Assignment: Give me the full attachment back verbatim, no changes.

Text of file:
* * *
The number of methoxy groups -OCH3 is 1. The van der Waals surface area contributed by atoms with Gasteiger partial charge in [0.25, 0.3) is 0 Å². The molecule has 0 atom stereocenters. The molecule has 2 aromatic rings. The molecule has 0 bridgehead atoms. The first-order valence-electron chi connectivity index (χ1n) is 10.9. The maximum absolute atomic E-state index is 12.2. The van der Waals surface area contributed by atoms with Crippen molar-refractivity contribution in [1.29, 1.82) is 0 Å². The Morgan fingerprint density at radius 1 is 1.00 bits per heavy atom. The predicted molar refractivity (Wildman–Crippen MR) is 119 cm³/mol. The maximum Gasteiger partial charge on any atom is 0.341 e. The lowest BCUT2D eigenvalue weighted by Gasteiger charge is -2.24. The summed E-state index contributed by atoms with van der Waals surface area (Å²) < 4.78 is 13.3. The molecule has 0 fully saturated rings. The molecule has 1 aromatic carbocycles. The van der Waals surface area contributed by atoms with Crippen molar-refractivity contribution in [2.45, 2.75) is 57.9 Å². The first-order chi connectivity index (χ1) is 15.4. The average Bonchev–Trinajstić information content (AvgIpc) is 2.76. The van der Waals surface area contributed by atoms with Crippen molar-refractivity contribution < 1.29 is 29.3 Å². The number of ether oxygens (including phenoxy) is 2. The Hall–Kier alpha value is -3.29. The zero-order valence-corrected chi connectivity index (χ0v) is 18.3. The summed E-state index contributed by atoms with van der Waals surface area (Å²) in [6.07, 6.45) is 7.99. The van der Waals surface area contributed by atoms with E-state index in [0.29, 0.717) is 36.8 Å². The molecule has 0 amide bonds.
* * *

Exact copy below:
The number of methoxy groups -OCH3 is 1. The van der Waals surface area contributed by atoms with Gasteiger partial charge in [0.25, 0.3) is 0 Å². The molecule has 0 atom stereocenters. The molecule has 2 aromatic rings. The molecule has 0 bridgehead atoms. The first-order valence-electron chi connectivity index (χ1n) is 10.9. The maximum absolute atomic E-state index is 12.2. The van der Waals surface area contributed by atoms with Crippen molar-refractivity contribution in [1.29, 1.82) is 0 Å². The Morgan fingerprint density at radius 1 is 1.00 bits per heavy atom. The predicted molar refractivity (Wildman–Crippen MR) is 119 cm³/mol. The maximum Gasteiger partial charge on any atom is 0.341 e. The lowest BCUT2D eigenvalue weighted by Gasteiger charge is -2.24. The summed E-state index contributed by atoms with van der Waals surface area (Å²) < 4.78 is 13.3. The molecule has 0 fully saturated rings. The molecule has 1 aromatic carbocycles. The van der Waals surface area contributed by atoms with Crippen molar-refractivity contribution in [2.45, 2.75) is 57.9 Å². The first-order chi connectivity index (χ1) is 15.4. The average Bonchev–Trinajstić information content (AvgIpc) is 2.76. The van der Waals surface area contributed by atoms with Crippen molar-refractivity contribution < 1.29 is 29.3 Å². The number of ether oxygens (including phenoxy) is 2. The Hall–Kier alpha value is -3.29. The zero-order valence-corrected chi connectivity index (χ0v) is 18.3. The summed E-state index contributed by atoms with van der Waals surface area (Å²) in [6.07, 6.45) is 7.99. The van der Waals surface area contributed by atoms with E-state index in [0.29, 0.717) is 36.8 Å². The molecule has 0 amide bonds.